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Volvo Group, Daimler Truck, and the Traton Group are set to collaborate on building and operating a Europe-wide charging network for battery electric heavy-duty and long-haul trucks.
The three companies will set up a joint venture, investing €500 million to create “by far” the largest charging infrastructure investment for big trucks to date.
With plans to install and operate at least 1,700 high-performance green charging points close to highways, logistics, and destination points, the joint venture could be a boon for the trucking industry’s decarbonisation efforts.
The companies are hoping that the charging points will be up and running within five years and, should additional partners join the project or public funding be allocated, the number of charging points could still increase.
The joint venture will be independent of the three companies and is set to be headquartered in Amsterdam.
“We are going from words to action, and this planned joint venture with Daimler Truck and the Traton Group is an important step in shaping a world we want to live in. Innovative partnerships like these will enable the much-needed change that will benefit our customers — and the entire industry. This is both a historical milestone in the transformation towards fossil-free transport and a breakthrough that shows Volvo Group’s commitment to reaching net-zero greenhouse gas emissions by 2040 and a net-zero emissions rolling fleet by 2050 at the latest,” says Martin Lundstedt, President and CEO Volvo Group.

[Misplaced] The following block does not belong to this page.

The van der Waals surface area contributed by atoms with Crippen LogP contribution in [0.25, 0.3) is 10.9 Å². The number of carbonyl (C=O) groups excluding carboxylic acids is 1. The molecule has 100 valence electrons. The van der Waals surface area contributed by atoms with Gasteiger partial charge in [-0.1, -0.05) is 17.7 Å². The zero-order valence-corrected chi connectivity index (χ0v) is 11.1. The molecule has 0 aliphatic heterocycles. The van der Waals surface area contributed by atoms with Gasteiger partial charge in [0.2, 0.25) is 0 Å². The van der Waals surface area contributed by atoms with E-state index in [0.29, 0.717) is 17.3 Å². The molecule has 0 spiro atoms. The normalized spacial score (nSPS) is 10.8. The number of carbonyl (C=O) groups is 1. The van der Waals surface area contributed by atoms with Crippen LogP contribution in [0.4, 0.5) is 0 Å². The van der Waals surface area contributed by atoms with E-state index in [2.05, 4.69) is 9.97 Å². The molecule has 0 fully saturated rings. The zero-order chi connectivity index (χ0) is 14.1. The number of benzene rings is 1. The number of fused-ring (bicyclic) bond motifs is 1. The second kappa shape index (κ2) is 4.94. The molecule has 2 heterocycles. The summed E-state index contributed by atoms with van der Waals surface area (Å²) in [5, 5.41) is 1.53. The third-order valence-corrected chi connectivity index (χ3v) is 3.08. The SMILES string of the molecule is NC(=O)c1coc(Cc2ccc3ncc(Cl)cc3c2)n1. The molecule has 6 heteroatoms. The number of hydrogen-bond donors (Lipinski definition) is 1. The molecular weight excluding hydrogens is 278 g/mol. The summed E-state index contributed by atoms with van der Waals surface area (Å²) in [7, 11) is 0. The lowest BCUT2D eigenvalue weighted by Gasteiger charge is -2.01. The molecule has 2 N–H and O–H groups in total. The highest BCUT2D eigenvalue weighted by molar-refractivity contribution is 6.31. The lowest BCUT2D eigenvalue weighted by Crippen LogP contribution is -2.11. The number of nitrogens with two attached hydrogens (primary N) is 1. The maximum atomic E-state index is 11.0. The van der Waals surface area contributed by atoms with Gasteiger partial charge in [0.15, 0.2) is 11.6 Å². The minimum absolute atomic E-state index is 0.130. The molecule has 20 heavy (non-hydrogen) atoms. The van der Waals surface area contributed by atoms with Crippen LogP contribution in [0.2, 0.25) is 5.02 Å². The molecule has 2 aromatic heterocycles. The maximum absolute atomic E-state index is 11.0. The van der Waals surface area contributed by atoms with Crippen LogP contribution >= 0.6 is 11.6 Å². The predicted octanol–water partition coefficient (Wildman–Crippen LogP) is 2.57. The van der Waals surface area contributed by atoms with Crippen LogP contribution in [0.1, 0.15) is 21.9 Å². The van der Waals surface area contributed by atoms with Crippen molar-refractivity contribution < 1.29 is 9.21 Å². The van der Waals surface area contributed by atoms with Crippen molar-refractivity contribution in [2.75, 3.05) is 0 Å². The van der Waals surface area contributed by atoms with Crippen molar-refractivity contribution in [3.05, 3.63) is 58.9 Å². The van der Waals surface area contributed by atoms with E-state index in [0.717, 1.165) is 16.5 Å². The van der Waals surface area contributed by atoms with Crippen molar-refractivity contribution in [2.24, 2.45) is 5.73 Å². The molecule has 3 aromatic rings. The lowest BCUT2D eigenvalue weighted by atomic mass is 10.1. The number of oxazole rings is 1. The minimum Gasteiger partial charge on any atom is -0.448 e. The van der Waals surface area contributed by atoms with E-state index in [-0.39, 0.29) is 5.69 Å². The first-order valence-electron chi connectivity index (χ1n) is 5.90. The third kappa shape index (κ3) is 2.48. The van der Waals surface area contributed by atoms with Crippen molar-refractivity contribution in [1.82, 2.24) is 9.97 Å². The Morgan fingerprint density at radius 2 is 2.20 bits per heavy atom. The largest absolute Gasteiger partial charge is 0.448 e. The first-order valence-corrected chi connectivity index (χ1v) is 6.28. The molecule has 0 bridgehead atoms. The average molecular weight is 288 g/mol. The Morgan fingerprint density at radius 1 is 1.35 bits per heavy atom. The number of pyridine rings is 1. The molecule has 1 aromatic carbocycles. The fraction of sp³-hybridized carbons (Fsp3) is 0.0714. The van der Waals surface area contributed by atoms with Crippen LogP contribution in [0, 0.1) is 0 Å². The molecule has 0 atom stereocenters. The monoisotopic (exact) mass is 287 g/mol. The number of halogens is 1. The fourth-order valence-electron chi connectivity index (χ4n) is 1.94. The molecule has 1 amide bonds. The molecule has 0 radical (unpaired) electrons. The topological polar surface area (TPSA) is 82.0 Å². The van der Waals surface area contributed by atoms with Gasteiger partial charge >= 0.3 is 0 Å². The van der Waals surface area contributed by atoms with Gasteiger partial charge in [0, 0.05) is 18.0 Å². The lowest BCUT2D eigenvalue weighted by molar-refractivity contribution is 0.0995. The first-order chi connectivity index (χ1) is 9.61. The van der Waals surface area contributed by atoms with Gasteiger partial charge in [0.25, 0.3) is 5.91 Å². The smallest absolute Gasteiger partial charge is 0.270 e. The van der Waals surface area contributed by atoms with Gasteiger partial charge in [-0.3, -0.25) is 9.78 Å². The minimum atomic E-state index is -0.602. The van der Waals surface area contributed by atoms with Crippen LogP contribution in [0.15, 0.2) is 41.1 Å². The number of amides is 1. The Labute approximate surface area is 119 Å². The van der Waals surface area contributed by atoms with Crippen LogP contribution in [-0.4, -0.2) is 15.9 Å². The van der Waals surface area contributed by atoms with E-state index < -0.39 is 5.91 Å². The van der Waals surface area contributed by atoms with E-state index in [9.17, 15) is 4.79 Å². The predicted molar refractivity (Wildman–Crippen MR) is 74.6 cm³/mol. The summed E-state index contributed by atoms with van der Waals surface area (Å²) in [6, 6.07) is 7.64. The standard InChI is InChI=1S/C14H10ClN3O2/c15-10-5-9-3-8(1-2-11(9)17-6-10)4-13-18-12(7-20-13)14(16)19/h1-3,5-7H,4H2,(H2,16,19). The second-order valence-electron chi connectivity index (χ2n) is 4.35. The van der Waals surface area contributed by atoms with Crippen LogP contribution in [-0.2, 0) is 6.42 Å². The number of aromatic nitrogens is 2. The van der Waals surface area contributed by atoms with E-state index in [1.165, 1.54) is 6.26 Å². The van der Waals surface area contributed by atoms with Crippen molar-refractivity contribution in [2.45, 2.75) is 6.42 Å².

Battery electric vehicle fleet operators will be able to leverage both fast charging tailored to the 45-minute mandatory rest period in Europe focusing on long-distance transport – the highest priority of the future JV – and also overnight charging.
“We have the strong opinion that we as the Traton Group together with our brands Scania and MAN as well as the commercial vehicle industry as a whole will be part of the solution when it comes to a CO2-neutral world,” Christian Levin, CEO of Traton Group, a subsidiary of the sprawling VW empire.
“A collaboration with strong competitors like Daimler Truck and Volvo Group might seem unusual. However, the topic is of crucial importance and this unique cooperation will make us faster and more successful in delivering the transformational action needed to tackle climate change. Our joint venture will be a strong push for the rapid breakthrough of battery-electric trucks and coaches, the most efficient and sustainable transport solutions.”
While the three companies usually exist in direct competition to each other, the charging network joint venture will naturally benefit each business as customers switch to electric trucks.